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  • Catherine Black

Immortal Characters and The Gospel of Now


I had a strange encounter with a fictional character last night. You know by now that I love to read and write fiction (see all posts by authors in the Live Your Love category). Well, you may not know that I hardly ever cry. My husband calls me “stone cold” for good reason.

I’m not exactly proud of that epithet, but it fits. I don’t cry. At least over most things that make people cry.

But I do cry.

And last night, while reading a novel, I ran face first into a character that upset me. So much so that I couldn’t read for a moment. I was overcome with emotion, and that was just at the character’s name.


Because it was the name of a former student of mine, a student who has since passed away.

His death was not easy, it was not expected, and it was not okay. He was shot.

The Immortality of Art

So, while reading to be entertained, I saw the face of my student, perfectly before me, immortalized in a strange way by his name appearing on the page. My student who will never again smile, never again drive me crazy, never again laugh with his friends, never again get the chance to make choices or to love.

And while reading, I was struck with something I’ve always known to be true, but I felt it more solidly for the first time last night: characters in books live forever. It’s the essential art is immortal philosophy, come to life.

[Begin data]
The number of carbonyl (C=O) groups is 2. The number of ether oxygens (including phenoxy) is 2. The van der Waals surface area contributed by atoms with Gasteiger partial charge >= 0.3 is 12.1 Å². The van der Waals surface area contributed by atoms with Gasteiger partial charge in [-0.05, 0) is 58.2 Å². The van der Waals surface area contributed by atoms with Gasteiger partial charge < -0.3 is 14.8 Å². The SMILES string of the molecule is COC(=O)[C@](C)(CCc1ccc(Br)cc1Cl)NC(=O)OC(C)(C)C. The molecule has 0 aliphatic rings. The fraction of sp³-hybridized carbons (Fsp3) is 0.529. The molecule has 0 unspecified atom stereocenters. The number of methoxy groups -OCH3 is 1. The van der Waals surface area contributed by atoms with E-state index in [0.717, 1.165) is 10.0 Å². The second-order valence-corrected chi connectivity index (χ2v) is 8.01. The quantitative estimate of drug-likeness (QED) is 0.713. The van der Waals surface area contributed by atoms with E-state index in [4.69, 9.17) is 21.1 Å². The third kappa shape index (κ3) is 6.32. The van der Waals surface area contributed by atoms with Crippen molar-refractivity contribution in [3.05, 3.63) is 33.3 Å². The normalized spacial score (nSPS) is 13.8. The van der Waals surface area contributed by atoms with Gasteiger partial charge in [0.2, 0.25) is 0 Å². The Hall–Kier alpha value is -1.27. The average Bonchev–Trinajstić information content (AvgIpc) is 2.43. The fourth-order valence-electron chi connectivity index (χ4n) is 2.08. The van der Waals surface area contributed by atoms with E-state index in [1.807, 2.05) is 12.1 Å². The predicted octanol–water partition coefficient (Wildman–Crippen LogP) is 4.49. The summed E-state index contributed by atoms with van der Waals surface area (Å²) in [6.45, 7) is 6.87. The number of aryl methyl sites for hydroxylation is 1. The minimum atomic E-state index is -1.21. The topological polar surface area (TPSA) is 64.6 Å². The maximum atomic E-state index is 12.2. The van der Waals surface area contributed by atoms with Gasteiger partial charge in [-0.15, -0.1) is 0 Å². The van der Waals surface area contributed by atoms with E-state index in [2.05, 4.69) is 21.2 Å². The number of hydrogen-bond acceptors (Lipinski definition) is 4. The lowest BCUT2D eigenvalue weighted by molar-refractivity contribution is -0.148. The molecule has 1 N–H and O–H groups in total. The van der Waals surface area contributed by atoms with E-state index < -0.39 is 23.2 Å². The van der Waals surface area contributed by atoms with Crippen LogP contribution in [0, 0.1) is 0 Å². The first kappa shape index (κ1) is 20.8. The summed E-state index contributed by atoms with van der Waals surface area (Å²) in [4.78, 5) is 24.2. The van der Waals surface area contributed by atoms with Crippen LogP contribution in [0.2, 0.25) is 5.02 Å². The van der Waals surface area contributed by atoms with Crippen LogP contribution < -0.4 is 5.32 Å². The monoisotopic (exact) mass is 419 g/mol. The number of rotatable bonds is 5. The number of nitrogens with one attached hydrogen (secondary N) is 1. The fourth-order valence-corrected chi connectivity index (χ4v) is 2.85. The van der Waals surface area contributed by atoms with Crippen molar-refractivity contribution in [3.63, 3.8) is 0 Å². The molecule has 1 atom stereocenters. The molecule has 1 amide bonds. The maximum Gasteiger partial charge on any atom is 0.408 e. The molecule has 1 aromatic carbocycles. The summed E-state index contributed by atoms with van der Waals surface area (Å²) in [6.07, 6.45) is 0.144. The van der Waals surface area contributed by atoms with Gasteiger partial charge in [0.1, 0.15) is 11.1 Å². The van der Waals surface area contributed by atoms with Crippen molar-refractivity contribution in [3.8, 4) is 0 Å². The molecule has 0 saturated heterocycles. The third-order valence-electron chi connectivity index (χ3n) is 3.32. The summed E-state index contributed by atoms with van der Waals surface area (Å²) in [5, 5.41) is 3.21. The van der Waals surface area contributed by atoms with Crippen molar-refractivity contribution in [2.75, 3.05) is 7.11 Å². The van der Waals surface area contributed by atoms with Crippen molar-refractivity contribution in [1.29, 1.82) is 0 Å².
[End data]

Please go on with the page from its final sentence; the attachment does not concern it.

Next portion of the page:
The character in the book I am reading will never die, in a sense. His life cannot be cut short (even if the author chooses to “kill him off” later, his character remains alive in the pages I’m in, forever). My student did not get that chance. None of us does.

The Need for the Gospel Now

Our lives are short, and they can be so much shorter than we ever thought they would be. As was the case for my young student, who died at 18.

When I read that character’s name, I see my student. I hear his laugh. I pine for the things he didn’t get to do. I mourn over the mistakes he made and the fact that he didn’t get the chance to live long enough to outgrow some of them. I believe in the Lord’s sovereignty, above all, and yet to watch a young person plucked from this earth is hard.

I was his teacher for one year. Nine months, minus the three or so he didn’t show up and the eight weeks I was out on maternity leave. Not enough time.

He was absent the day I shared the gospel with my classes.

I will always remember that. I will always wish I could see him again and outline the gospel like I did to my other students. I missed my chance with him, though I sincerely hope I poured the love of Jesus into his broken life every day I saw him, every day I pulled him aside and tried to show him I believed in him.

Everyone who knew him will remember him. But he will not return to us.

Don't Wait for A Second Chance

We don’t always get a second chance to share the gospel with someone. We don’t always get the chance to pray for them one more time. We don’t always get the chance to really show someone we consider them more important than ourselves.